Last season, Tottenham Hotspur had pretty much the best injury luck they could have hoped for. They lost very few players for extended periods with injury, the most long-term being Jan Vertonghen’s absence in early 2016 and he was replaced by an incredibly able Kevin Wimmer. Most of the concern for Spurs swirled around what would happen if Harry Kane was injured and missed some extended time, but thankfully for Mauricio Pochettino and company, they never had to find out. Now though, they’re going to.

Kane is expected to miss the next 6-8 weeks of action, and could be ready to return in time for the North London derby. Kane hasn’t exactly set the world on fire to start the new season, but he has scored goals in consecutive Premier League games and showed signs that the Harry Kane from seasons past was coming back. Then, after making what seemed to be a rash challenge late in the game against Sunderland, his immediate future is in serious doubt, and so too Tottenham’s great start to the Premier League season. They are one of three unbeaten teams in the league, and have given up only one goal from open play (and that one goal was from a free kick). Kane grows into the season with passing games, and an in-form Kane plus the other attacking options Spurs have is a terrifying thought for their opponents. With him on the shelf, what can Mauricio Pochettino do now?

This is precisely why Spurs shelled out so much money on Vincent Janssen despite his early season struggles; the club needed someone to spell and complement Kane up front, and Janssen is the one Pochettino and Paul Mitchell chose. Goal scoring exploits in Dutch football can often be misleading when translated to England, and those troubles are easily seen when one views Janssen’s early season struggles and the chances he’s missed already. But now, he will be the focal point for Tottenham up front in Kane’s absence, and he’ll get every opportunity to prove his worth. It certainly helps that he can be eased into goal scoring form against Gillingham in the League Cup and Middlesbrough in the Premier League before the two bigger fixtures the following week, but he has to prove himself in ways he hasn’t yet in his Tottenham career.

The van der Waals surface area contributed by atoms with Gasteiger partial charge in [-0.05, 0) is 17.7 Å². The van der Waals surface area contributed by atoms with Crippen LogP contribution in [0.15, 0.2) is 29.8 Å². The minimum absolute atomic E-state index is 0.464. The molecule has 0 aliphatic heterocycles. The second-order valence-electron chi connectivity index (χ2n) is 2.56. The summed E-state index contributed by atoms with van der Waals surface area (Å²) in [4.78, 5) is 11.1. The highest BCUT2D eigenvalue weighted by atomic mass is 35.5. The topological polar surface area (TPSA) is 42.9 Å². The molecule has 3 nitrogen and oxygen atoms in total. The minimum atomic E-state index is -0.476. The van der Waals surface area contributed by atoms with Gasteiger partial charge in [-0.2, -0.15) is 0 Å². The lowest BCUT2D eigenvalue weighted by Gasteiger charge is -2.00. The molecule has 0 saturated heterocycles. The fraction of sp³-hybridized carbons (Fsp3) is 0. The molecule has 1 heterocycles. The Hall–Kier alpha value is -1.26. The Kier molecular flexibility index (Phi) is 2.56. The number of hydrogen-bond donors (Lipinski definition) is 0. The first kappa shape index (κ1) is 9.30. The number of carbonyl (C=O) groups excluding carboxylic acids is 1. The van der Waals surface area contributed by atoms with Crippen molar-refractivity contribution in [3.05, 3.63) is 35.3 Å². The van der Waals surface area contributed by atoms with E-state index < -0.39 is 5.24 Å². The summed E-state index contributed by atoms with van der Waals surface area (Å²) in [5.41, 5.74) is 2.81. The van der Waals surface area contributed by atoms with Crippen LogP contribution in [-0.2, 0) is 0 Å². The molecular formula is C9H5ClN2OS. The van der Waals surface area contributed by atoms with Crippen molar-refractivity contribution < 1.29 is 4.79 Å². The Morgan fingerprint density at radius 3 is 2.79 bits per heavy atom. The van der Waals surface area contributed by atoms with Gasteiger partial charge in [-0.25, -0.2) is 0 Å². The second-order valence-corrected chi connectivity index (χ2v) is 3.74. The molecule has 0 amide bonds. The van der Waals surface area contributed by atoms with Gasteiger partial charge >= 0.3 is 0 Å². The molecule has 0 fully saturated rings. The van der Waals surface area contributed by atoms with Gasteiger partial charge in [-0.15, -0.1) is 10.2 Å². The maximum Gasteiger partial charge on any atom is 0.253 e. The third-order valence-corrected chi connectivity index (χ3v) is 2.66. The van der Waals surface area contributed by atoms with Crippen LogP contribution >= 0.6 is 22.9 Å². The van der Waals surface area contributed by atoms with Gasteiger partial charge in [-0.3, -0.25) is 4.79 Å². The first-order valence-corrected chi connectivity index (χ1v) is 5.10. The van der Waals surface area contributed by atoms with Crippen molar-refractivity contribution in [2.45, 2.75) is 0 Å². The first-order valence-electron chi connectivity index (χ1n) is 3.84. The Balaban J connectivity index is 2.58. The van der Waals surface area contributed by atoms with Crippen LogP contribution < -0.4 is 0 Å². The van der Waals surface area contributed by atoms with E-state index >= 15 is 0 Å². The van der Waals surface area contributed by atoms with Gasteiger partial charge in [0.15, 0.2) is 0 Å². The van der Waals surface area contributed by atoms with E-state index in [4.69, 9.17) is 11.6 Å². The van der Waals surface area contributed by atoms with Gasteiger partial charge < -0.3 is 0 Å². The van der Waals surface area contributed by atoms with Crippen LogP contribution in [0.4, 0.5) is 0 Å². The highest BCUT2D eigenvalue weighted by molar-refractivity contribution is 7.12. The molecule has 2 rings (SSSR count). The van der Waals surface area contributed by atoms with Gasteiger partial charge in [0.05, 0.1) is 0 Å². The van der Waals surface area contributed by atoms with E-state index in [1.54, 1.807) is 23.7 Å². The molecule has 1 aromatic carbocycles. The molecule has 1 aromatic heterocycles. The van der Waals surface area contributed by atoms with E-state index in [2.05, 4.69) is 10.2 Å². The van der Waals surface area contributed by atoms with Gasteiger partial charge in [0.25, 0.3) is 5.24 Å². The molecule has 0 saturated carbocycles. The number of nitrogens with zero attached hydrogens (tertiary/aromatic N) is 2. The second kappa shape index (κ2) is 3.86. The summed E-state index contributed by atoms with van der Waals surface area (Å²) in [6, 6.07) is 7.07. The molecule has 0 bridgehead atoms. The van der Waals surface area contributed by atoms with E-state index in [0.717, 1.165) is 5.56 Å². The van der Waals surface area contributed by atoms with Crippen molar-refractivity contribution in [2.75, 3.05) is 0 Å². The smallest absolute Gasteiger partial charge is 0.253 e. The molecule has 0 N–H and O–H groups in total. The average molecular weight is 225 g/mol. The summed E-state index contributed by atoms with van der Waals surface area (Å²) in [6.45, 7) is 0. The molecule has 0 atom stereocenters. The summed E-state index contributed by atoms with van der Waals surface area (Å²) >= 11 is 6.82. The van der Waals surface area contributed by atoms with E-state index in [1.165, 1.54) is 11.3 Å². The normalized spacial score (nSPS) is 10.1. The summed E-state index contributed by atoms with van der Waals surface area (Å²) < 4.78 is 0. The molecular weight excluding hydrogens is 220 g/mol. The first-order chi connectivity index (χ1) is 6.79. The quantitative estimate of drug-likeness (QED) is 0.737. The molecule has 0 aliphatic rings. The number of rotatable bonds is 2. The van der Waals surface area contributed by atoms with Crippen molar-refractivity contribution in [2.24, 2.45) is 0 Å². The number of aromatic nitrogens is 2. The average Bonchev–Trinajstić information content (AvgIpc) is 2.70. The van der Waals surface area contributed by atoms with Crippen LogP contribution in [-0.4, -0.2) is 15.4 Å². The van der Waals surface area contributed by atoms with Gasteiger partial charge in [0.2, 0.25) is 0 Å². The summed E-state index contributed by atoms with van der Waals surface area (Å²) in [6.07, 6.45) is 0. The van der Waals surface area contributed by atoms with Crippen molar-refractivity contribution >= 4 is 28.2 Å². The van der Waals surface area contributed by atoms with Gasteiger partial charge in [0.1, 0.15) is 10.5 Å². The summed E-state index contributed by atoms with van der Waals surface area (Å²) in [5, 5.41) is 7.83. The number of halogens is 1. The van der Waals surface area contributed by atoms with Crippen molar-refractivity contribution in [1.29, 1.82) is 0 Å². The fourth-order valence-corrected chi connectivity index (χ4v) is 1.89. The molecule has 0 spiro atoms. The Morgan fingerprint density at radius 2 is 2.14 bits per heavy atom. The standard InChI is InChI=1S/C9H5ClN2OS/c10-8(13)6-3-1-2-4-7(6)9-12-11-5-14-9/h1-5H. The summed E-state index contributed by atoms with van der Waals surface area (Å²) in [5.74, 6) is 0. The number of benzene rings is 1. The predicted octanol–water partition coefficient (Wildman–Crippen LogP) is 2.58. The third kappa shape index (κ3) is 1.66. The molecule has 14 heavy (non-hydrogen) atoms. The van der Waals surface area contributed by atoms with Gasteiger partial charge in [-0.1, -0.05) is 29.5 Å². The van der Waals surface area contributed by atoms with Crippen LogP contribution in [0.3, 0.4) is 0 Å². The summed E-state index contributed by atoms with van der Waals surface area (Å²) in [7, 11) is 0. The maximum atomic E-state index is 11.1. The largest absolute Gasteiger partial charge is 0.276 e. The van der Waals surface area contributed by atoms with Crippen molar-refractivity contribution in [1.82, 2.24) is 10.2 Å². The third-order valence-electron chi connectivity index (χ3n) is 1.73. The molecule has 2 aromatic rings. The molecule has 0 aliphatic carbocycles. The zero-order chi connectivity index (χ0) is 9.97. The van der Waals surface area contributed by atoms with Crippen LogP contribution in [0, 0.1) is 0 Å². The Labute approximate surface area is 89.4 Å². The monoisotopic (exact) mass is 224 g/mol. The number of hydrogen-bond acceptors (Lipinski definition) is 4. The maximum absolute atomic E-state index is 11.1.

Thankfully Janssen has help from the likes of Heung-Min Son, who is in the best vein of form in his Spurs career, Mousa Dembele’s return as well as Christian Eriksen, Erik Lamela and Dele Alli, all of whom haven’t quite hit their stride yet this season. Despite all of those struggles, and Kane’s injury, Spurs have only had one major dip this season and that was in the Champions League. And even despite Mauricio Pochettino’s anger at the performance, Spurs weren’t all that poor against Monaco at Wembley. What should also help Spurs assuage some of their mounting fears is a return for Danny Rose from an injury he suffered on England duty, which will give the side more balance out wide and better delivery from crosses. But the biggest spotlight falls on Spurs’ Dutch striker, who now has the world at his boots but the expectations of the world on his shoulders.

Tottenham under Pochettino have shown remarkable resilience in difficult circumstances before, but the loss of their talismanic striker and club icon is quite possibly the biggest test they’ve faced yet under Pochettino. They’ve lost key players to suspensions and injuries before, but maybe aside from Moussa Dembele, the player the club could least afford to lose would be Harry Kane. They have a replacement they think can be the answer to a question nobody wanted to see even asked, but now they must quickly find out the answer.

If Vincent Janssen can be the striker Spurs and many others think he can become, then losing Harry Kane might not be as bad as feared. If not, then a season that had so much promise could start wobbling uncontrollably with little hope for stabilization until Kane returns.

SEE MORE: How to watch Spurs vs. Gillingham in the League Cup on US TV/streaming this week